The following Math Exchange question deals with a similar problem:

Not divisible by $2,3$ or $5$ but divisible by $7$

However, the answers given become infeasible quite quickly because the amount of permutations increases too rapidly as P grows.

  • $\begingroup$ It doesn't become infeasible sooo quickly, because the products of primes in the inclusion-exclusion grow pretty fast. What sort of $N$ and $P$ are you interested in? $\endgroup$ – Daniel Fischer Jun 29 '15 at 8:51
  • $\begingroup$ I'm working with N in the range of 10^9 and P in the range of 10^4, for example. $\endgroup$ – Nicolás Siplis Jun 29 '15 at 8:54
  • $\begingroup$ Then you have around $1000$ primes less than $P$ to consider, and the products of such primes you need to consider do not exceed about $10^5$. That's products of at most six primes. With a good dynamic programming approach to break out as soon as you can, that is feasible. At least unless you have very tight time constraints. If you don't need an exact count and an approximation suffices, Mertens' third theorem becomes relevant. $\endgroup$ – Daniel Fischer Jun 29 '15 at 9:05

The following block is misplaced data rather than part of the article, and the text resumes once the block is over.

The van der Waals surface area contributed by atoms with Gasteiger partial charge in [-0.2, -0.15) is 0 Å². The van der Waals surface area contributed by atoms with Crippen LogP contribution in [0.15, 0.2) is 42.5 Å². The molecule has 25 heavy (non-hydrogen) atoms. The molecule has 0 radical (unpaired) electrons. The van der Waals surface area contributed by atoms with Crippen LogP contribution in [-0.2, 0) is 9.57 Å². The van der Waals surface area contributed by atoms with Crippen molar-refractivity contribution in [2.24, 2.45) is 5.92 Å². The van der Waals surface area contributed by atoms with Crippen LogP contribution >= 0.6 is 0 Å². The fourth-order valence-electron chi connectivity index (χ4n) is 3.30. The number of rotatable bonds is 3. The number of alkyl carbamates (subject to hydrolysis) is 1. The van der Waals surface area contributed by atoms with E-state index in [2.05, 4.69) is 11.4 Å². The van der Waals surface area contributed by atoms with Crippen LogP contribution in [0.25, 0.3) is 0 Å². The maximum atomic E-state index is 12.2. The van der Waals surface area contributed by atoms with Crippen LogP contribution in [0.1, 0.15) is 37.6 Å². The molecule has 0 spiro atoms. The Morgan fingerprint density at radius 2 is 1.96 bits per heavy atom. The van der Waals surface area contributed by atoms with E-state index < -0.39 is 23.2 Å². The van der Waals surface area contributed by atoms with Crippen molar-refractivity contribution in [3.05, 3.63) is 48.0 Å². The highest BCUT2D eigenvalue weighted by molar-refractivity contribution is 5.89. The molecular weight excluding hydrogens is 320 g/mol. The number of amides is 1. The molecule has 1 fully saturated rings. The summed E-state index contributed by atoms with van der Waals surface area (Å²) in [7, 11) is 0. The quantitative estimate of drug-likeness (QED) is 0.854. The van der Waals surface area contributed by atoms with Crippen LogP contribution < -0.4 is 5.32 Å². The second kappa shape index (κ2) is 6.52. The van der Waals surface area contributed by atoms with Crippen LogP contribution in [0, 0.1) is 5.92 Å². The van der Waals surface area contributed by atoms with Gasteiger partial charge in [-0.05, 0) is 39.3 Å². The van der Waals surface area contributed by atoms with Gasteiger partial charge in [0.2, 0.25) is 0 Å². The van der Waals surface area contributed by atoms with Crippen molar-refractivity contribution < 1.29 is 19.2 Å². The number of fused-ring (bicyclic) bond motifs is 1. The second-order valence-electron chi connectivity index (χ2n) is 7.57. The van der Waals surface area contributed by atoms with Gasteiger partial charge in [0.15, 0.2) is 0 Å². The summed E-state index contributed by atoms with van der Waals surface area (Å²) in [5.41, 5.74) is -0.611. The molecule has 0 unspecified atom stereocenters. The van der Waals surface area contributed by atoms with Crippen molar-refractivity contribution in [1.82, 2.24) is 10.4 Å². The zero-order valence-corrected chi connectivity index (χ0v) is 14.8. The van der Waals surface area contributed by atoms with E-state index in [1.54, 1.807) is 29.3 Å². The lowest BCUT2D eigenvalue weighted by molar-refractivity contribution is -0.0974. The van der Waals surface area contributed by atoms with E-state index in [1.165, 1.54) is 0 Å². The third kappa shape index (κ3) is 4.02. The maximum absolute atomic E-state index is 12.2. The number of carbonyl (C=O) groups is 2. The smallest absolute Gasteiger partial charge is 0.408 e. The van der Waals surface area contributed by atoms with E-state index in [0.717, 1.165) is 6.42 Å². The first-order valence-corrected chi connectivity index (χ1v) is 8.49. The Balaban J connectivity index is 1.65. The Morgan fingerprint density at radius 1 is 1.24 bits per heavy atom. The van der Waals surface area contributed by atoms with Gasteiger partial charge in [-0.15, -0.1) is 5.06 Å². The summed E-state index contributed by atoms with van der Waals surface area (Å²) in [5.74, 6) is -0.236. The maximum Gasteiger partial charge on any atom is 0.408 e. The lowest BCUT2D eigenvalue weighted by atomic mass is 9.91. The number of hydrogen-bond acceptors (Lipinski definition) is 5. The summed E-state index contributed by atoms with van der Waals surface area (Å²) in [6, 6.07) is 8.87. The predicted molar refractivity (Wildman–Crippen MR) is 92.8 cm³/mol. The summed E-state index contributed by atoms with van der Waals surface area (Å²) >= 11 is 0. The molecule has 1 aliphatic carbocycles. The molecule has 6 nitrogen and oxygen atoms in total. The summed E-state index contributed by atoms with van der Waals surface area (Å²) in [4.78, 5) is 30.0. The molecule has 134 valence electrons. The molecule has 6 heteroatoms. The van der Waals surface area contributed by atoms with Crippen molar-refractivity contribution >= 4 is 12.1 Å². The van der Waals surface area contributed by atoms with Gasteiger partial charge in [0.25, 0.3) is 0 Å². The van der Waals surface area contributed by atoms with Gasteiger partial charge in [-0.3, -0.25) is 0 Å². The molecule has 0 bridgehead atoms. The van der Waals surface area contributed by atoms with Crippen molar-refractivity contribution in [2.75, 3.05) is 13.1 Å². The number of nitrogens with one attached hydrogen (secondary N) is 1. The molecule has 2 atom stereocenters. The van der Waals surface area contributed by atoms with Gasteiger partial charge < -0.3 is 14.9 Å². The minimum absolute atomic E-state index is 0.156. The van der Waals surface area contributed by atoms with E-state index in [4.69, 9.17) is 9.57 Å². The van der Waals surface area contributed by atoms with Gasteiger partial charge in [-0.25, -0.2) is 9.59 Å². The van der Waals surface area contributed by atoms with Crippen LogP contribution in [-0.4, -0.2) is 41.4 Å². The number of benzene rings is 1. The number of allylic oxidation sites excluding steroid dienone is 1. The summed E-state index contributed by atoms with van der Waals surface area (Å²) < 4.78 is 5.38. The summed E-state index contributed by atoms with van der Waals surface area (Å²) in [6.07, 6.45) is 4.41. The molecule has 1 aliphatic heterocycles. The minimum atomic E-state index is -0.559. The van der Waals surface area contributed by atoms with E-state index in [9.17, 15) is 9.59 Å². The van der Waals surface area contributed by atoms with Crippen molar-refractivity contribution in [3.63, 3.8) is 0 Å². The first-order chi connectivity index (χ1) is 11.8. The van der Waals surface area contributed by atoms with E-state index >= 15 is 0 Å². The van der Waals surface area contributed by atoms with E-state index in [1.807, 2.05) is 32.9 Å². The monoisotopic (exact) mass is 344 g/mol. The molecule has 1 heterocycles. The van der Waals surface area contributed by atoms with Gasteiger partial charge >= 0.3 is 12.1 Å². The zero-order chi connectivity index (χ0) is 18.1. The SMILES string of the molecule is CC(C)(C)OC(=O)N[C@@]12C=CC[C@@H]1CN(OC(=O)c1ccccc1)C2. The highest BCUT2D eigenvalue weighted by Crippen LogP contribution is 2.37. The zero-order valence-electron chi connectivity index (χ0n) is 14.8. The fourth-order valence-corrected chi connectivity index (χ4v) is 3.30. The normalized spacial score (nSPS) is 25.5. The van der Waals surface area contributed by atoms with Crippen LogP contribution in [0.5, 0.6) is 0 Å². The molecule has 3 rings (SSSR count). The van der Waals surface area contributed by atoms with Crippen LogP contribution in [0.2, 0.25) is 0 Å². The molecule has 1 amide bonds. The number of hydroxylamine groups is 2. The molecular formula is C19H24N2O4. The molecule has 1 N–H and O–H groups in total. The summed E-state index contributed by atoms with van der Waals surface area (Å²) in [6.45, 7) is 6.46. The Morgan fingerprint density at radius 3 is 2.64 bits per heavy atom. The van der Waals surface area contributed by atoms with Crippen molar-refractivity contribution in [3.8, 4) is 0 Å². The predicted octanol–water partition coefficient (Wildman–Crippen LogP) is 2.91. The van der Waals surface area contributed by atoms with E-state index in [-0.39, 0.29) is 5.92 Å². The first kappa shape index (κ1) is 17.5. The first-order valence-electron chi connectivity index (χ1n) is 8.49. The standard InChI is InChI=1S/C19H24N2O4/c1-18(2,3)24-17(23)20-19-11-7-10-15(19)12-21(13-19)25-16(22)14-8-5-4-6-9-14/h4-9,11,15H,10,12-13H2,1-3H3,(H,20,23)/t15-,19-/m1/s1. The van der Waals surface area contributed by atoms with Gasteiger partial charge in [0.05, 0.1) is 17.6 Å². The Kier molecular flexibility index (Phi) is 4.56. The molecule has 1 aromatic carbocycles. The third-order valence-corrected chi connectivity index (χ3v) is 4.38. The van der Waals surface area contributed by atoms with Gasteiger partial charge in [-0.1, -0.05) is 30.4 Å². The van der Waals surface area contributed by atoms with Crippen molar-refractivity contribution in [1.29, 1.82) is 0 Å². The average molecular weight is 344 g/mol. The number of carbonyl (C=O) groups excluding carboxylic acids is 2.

• $\begingroup$ I considered applying Merten's third theorem but I figured inclusion-exclusion would yield a better answer. $\endgroup$ – Nicolás Siplis Jun 29 '15 at 9:07
  • $\begingroup$ Wait. The quotient $N/P$ is only about $10^5$, when $P$ is near the upper end. That calls for sieving. Take the DP approach when $P$ is smaller. $\endgroup$ – Daniel Fischer Jun 29 '15 at 9:08

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